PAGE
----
Genre: Sci-fi, Horror
Director: Scott Stewart
Writers: Scott Stewart
Staring: Keri Russell, Josh Hamilton, Dakota Goyo
It’s not very often sci-fi films attempt to horrify their audiences, I can’t think of many successful attempts in fact since M. Night Shyamalan’s 2001 Signs and its that film coincidently that Dark Skies plays very much to. Films focusing on “aliens” all have the potential to be frightening due to the real life possibly of their existence, well for some, however it’s making them believable within the film that decides its success. Dark Skies does this with intelligence, using the slow burning approach and showing the protagonists at the end. For me the Dark Skies is a suspense, thrilling sci-fi horror with a great storyline, cast and crew.
Throughout the film we follow the Barrett family, peacefully living life in the suburbs they are then shadowed by a series of disturbing events that eventually leads them to find out a deadly force is after them. The family as a whole is already experiencing their own individual problems but those that won’t compare to what awaits for them. Lacey and Daniel (Keri Russell, Josh Hamilton) the parents and head of the household are both struggling with their jobs and have a money issue causing conflict in their relationship, whereas their kids Sam and Jesse (Kadan Rockett, Dakota Goyo) are struggling to fit in and make friends. The family is slowly drifting apart, something that they have to change especially to survive.
As previously mentioned a series of unexplained disturbing events occur, I shall not reveal those but allow for yourself to be surprised and entertained. Somewhat desperate and obviously terrified Lacey and Daniel seek help in form of a specialist, Edwin Pollard a researcher who follows those haunted by this deadly force. He explains how “the grays” have taken over and are preying on the Barret family, it is then the most terrifying thought for an audience occurs as he explains “people think of aliens as these beings invading our planet in some great cataclysm, destroying monuments and our natural resources. Bits it’s not like that at all. The invasion already happened”. It gives you shivers and from this point on the film breaks free and the action you come to expect happens all in a thrilling, amazing and simply brilliant final half hour.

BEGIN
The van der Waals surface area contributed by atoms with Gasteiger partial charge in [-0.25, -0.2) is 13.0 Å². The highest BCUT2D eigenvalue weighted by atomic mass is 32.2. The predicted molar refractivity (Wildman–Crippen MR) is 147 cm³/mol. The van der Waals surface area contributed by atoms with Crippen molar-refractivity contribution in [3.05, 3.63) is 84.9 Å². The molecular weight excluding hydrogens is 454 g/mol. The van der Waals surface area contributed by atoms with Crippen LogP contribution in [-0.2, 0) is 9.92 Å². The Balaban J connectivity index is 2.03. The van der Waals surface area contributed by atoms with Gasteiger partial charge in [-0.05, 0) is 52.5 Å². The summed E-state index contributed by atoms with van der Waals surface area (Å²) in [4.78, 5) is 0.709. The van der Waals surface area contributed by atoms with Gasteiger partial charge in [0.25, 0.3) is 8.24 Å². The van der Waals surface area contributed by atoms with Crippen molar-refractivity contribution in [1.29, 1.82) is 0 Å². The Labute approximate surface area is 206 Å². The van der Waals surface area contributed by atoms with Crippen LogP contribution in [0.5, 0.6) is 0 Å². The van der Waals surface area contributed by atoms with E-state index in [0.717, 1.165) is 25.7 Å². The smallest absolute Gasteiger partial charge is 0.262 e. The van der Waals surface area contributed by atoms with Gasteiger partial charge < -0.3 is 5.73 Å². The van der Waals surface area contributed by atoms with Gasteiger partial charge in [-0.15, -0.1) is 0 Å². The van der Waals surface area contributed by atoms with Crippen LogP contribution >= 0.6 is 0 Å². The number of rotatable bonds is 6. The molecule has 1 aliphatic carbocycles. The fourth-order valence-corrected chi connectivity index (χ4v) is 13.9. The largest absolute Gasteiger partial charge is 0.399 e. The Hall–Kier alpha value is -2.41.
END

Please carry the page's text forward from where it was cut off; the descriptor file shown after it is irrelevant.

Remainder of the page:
The storyline can be viewed as bland or plain and predictable it’s easy to see why, however the twist in this film steers Dark Skies away from those negative labels. Scott Stewart writer and director plays homage to Signs (2001), although there’s no tin foil hat scene there is the typical “last supper” and small connections such as kids drawings, and the story of their first Fourth of July. Is this pure laziness? A lack of original ideas? For me Stewart has highlighted the success of Signs and is simply trying to replicate that, just like those play homage to such classics.
The acting was good, something you’d come to expect from a big release. Keri Russell and Josh Hamilton make for a believable portrayal of parents, worrying as a mother and being the “let off” as a dad. However I do feel if this film missed a trick or a key element it’s that stereotypical sci-fi eery score that makes those hairs stand up on the back of your neck. The special effects were also decent however making our protagonists very un-detailed is slightly disappointing as it could have been the difference between this film being a classic and just a cinema release.
In the whole Dark Skies is a great film and a good horror, when compared to those released around the same time it certainly wins. It’s possibly for me my favourite film with Extratestorials since Signs however it doesn’t quite beat it. If you’re looking for a very watchable film that has some scares and will keep you entertained then it’s certainly one to watch. This could possibly be one of my favourite films of this year, and in my view it’s simply great although flaws and room for improvement it’s certainly more than worth viewing.